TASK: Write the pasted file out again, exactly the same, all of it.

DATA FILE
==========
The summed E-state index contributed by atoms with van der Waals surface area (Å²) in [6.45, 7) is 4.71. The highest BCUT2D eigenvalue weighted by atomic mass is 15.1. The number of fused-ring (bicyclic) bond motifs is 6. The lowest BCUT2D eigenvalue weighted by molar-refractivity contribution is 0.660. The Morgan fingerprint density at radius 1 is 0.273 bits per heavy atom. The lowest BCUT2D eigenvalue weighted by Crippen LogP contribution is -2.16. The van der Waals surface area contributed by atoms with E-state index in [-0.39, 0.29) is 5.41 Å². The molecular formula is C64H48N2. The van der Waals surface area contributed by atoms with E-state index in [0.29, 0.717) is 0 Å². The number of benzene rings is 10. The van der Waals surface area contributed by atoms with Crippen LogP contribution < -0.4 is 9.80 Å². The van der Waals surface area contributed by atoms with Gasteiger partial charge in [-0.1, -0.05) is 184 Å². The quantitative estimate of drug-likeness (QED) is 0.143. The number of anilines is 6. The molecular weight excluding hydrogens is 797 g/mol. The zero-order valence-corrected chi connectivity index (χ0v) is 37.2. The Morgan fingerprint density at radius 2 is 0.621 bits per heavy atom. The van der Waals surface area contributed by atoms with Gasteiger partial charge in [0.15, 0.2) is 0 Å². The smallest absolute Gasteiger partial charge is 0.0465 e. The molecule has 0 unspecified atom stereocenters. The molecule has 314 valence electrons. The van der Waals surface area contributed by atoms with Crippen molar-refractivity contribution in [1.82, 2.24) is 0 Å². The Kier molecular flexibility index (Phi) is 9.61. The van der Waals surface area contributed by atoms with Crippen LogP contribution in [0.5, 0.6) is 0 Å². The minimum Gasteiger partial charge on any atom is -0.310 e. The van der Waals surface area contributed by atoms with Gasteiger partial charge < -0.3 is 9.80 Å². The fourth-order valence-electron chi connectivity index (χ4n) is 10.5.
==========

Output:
The summed E-state index contributed by atoms with van der Waals surface area (Å²) in [6.45, 7) is 4.71. The highest BCUT2D eigenvalue weighted by atomic mass is 15.1. The number of fused-ring (bicyclic) bond motifs is 6. The lowest BCUT2D eigenvalue weighted by molar-refractivity contribution is 0.660. The Morgan fingerprint density at radius 1 is 0.273 bits per heavy atom. The lowest BCUT2D eigenvalue weighted by Crippen LogP contribution is -2.16. The van der Waals surface area contributed by atoms with E-state index in [-0.39, 0.29) is 5.41 Å². The molecular formula is C64H48N2. The van der Waals surface area contributed by atoms with E-state index in [0.29, 0.717) is 0 Å². The number of benzene rings is 10. The van der Waals surface area contributed by atoms with Crippen LogP contribution < -0.4 is 9.80 Å². The van der Waals surface area contributed by atoms with Gasteiger partial charge in [-0.1, -0.05) is 184 Å². The quantitative estimate of drug-likeness (QED) is 0.143. The number of anilines is 6. The molecular weight excluding hydrogens is 797 g/mol. The zero-order valence-corrected chi connectivity index (χ0v) is 37.2. The Morgan fingerprint density at radius 2 is 0.621 bits per heavy atom. The van der Waals surface area contributed by atoms with Gasteiger partial charge in [0.15, 0.2) is 0 Å². The smallest absolute Gasteiger partial charge is 0.0465 e. The molecule has 0 unspecified atom stereocenters. The molecule has 314 valence electrons. The van der Waals surface area contributed by atoms with Crippen molar-refractivity contribution in [1.82, 2.24) is 0 Å². The Kier molecular flexibility index (Phi) is 9.61. The van der Waals surface area contributed by atoms with Crippen LogP contribution in [0.5, 0.6) is 0 Å². The minimum Gasteiger partial charge on any atom is -0.310 e. The van der Waals surface area contributed by atoms with Gasteiger partial charge < -0.3 is 9.80 Å². The fourth-order valence-electron chi connectivity index (χ4n) is 10.5.